New Title IX Rules / Title IX Final Rule FAQs

New Title IX Rules / Title IX Final Rule FAQs

Title IX Final Rule: Protecting the Accused in Sexual Misconduct Cases

Title IX is a federal law that prohibits discrimination on the basis of sex in any federally funded education program or activity. Over the years, changes have been made to how Title IX is enforced in schools nationwide. In May 2020, Secretary of Education Betsy DeVos released new guidance to Title IX cases which went into effect on August 14th, 2020.

These new guidelines are called the “Title IX Final Rule” and they guide schools on how to handle sexual misconduct cases on campus. The new rules were created in response to due process issues under the previous rules. Students accused of sexual misconduct get suspended or even expelled without a fair chance to defend themselves.

The DOE’s new guidelines provide important protections for the accused during investigations and hearings of sexual misconduct accusations. However, one cannot depend entirely on their school to help them navigate through Title IX cases.

Frequently Asked Questions About New Title IX Rules

Here are some frequently asked questions about cases addressed and adjudicated under the Title IX Final Rule:

Are K-12 schools required to have a live hearing under the Title IX Final Rule?

Yes, K-12 schools are required to provide live hearings under Title IX Final Rule; however, requirements may differ based on whether there are safety concerns for those involved.

Can a college or university restrict a complainant, or respondent from discussing the allegations or gathering evidence?

No restrictions can be applied unless both parties agree upon it voluntarily in writing.

See also  Title IX: Retaliation

When is a school’s response obligation triggered under the Title IX Final Rule?

A school’s response obligation is triggered when appropriate officials have actual knowledge of any reported incident of sexual harassment that occurred within its educational programs and activities against a person over whom the school has substantial control within United States.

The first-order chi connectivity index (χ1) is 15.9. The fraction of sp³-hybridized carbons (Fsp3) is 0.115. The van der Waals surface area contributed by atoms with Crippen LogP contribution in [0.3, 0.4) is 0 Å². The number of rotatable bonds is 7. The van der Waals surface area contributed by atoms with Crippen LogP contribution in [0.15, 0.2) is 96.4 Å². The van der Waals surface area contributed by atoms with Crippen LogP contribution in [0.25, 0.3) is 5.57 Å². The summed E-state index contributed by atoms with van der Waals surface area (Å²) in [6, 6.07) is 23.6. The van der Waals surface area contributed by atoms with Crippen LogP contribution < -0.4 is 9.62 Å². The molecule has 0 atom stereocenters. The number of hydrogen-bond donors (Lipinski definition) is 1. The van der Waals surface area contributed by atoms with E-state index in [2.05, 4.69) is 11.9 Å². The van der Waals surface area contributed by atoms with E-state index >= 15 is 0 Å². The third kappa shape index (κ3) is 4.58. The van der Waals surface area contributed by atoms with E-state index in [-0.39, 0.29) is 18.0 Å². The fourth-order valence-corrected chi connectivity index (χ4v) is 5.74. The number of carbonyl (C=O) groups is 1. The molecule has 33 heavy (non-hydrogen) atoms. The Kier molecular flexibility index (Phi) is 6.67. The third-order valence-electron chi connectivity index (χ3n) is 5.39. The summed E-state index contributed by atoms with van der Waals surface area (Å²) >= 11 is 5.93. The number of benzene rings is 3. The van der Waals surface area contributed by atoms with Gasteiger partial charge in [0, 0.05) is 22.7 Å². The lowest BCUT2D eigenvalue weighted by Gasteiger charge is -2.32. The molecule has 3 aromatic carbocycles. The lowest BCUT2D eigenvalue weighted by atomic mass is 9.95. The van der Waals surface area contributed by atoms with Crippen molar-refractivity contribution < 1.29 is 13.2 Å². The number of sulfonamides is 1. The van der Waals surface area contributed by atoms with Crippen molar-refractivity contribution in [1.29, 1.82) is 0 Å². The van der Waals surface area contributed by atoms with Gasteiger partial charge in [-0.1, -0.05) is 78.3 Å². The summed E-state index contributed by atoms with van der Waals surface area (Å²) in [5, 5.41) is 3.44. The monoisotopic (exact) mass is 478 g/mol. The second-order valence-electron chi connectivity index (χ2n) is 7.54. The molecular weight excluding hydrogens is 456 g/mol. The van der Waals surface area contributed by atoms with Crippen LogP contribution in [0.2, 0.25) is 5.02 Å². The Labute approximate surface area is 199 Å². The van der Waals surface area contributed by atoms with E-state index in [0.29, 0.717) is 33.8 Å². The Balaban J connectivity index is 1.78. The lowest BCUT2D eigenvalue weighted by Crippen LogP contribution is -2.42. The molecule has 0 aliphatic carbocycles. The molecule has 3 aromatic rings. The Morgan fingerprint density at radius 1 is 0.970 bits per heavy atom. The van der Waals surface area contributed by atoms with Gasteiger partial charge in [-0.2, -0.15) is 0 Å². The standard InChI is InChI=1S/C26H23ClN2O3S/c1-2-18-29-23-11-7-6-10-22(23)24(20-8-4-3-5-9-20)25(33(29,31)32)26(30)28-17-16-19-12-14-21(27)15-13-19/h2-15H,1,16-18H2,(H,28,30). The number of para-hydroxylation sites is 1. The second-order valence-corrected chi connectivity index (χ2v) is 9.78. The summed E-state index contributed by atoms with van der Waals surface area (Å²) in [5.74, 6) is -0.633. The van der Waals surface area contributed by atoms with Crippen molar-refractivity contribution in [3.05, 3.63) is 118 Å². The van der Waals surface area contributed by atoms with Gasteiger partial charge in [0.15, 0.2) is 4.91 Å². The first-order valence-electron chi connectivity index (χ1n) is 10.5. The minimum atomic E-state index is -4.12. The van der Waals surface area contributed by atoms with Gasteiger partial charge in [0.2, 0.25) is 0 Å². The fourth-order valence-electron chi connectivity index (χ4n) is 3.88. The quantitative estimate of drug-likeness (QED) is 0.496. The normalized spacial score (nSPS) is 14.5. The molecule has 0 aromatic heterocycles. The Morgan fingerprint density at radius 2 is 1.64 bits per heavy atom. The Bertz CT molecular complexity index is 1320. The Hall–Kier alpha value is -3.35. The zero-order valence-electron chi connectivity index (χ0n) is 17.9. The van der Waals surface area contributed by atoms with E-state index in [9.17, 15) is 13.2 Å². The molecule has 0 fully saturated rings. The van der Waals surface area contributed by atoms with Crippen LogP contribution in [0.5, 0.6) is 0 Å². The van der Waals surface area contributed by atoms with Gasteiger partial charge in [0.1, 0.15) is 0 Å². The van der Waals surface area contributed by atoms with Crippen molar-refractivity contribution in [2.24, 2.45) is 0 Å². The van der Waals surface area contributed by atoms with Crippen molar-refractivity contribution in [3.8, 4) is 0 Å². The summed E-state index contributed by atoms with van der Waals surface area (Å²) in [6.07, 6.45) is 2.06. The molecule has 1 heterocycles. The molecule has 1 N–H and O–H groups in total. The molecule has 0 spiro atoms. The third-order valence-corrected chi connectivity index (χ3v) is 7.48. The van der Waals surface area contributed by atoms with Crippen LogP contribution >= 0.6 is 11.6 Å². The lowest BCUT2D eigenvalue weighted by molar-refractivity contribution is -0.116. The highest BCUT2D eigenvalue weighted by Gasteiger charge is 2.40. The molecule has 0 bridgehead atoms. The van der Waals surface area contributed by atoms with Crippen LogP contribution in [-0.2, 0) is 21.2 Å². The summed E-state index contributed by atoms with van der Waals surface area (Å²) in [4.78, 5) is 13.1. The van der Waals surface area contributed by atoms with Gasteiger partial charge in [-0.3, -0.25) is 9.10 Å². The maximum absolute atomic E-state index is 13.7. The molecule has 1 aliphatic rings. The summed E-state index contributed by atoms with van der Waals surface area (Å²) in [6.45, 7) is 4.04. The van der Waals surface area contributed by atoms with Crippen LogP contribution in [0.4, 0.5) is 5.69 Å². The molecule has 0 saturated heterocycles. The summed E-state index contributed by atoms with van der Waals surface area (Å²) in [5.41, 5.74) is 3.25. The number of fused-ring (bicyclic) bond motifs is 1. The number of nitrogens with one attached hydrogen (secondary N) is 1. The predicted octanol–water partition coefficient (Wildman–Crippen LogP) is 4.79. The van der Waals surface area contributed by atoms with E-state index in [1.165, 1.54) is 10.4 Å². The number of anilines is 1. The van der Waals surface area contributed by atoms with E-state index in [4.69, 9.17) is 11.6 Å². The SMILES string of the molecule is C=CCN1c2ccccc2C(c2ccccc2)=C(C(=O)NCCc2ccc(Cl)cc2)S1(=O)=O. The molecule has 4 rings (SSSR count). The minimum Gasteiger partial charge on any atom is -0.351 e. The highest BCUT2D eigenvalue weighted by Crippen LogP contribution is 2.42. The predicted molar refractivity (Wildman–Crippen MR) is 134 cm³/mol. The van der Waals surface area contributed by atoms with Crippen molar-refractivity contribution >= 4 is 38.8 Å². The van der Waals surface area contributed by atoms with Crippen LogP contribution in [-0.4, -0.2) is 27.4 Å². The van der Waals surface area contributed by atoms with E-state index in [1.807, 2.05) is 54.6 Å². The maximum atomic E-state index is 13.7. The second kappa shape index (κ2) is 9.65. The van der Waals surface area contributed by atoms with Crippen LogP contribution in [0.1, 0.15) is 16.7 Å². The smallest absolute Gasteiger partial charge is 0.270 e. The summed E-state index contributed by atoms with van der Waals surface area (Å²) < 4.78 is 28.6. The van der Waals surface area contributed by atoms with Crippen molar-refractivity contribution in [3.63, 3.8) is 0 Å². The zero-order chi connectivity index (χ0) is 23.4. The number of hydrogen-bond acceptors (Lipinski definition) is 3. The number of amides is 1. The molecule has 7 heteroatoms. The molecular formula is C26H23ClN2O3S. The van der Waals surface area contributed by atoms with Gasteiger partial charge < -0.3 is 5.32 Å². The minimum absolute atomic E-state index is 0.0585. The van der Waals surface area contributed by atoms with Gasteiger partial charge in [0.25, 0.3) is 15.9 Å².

Does the Title IX Final Rule only apply on campus?

The Title IX Final Rule applies to all educational programs or activities that receive Federal financial assistance, protected under the 14th Amendment of the U.S. Constitution, regardless of where it takes place.

Protecting Yourself During Title IX Sexual Misconduct Allegations

When accused of Title IX sexual misconduct at college or university, its essential to understand what is involved and how your future could be drastically altered by an adverse outcome. Sexual misconduct allegations are as serious as they get, with both personal and professional reputation on the line. Hence, one should not depend entirely on their institution for guidance.

An experienced attorney can provide the necessary information, guidance and support to help through difficult times like these. For a federal law case like Title IX sexual misconduct accusations, considering a specialized lawyer is highly beneficial.

Nationwide Title IX Defense

Attorney Todd Spodek has helped thousands of students facing similar concerns at over thousand colleges/universities across U.S., which makes him the perfect person to seek for help in such scenarios.

Spodek has been fighting to ensure fair process and favorable outcomes on behalf of countless students and others in academia who have been accused of sexual misconduct. Contact  The Spodek Law Group today for immediate assistance or call (888) 535-3686.

See also  Academic Misconduct at Louisiana Tech University

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